Using Spruce on a different web server from TFS
October 16, 2011
One of the big issues I’ve come up against when developing Spruce has been using the website on a different web server from the one TFS runs as. By default TFS creates itself as ‘Team Foundation Server’ as a separate site inside IIS. As its API is entirely web services based, this is where your calls are made to, the .NET assemblies simply wrap these HTTP calls up in an easy to use package.
TFS expects you to use pass through authentication with these .NET assemblies, so in a web application you have to enable this with:
<authentication mode="Windows"/> <identity impersonate="true" />
This works fine if you’re inside a single Active Directory domain. However if you’re in a separate forest, for example a small branch office, then the impersonation doesn’t work.
What I discovered from asking on Stackoverflow, and subsequently answering with my own question is that it’s a simple issue of setting up delegation for the IIS server inside your domain controller in Active Directory.
One issue I found from running on a separate IIS server was I had a lot of issues with TFS URLs, and it ran quite a lot slower (presumably from the extra authentication) than simply sitting on the same TFS server. I also got a lot of frustrated with configuration of firewalls and other permissions.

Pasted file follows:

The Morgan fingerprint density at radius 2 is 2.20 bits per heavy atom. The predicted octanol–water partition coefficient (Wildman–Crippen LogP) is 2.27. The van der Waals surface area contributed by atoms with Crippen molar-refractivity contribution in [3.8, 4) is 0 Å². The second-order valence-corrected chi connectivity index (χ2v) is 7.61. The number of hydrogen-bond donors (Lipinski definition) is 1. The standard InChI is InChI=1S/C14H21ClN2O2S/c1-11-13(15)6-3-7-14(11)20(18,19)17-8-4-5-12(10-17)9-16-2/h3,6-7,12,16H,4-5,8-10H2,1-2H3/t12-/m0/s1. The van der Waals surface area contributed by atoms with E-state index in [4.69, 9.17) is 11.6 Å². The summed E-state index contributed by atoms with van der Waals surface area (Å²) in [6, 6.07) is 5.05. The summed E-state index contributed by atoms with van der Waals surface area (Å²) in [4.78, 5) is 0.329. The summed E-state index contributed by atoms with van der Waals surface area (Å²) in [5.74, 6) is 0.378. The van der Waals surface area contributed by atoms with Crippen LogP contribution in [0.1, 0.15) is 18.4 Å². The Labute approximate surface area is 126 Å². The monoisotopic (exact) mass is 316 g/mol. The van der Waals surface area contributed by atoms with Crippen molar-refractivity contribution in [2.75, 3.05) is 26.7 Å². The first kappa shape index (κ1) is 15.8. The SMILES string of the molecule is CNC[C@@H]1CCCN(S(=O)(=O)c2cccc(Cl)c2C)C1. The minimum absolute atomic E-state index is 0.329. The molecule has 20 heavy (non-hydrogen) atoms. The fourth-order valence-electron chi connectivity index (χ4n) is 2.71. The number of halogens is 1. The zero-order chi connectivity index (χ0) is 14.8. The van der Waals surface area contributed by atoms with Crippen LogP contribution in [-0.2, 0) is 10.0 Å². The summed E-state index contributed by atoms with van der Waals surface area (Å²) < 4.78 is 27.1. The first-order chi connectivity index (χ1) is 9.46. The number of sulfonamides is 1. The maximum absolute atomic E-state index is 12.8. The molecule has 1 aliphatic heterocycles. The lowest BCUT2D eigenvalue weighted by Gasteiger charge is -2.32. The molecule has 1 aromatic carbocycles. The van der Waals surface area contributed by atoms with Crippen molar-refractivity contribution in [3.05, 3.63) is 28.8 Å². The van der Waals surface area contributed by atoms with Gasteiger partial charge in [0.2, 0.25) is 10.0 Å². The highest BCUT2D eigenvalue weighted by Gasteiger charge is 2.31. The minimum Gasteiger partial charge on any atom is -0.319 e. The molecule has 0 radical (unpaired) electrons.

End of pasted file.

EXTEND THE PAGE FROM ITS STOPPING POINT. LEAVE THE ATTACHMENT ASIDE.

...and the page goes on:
To add to our headache our TFS server talks to the main domain controller to grab the users who can authenticate with it. It has permission to do this by running as a main domain login for its app pool. I had many hours of fun trying to get this list to update itself more regularly, particularly after our domain had switched from Surname Firstname to the other way round. I tried all the obvious advice including hacking at my own login inside TFS but it wouldn’t budge.
The conclusion I came to was unless you have someone on the TFS team in your office, in other words you’re Microsoft, expect to have lots of headaches and hours of Googling when using TFS in a cross-domain setup. Alternatively ask for administrator rights on both domains, something you’re unlikely to be given at most companies.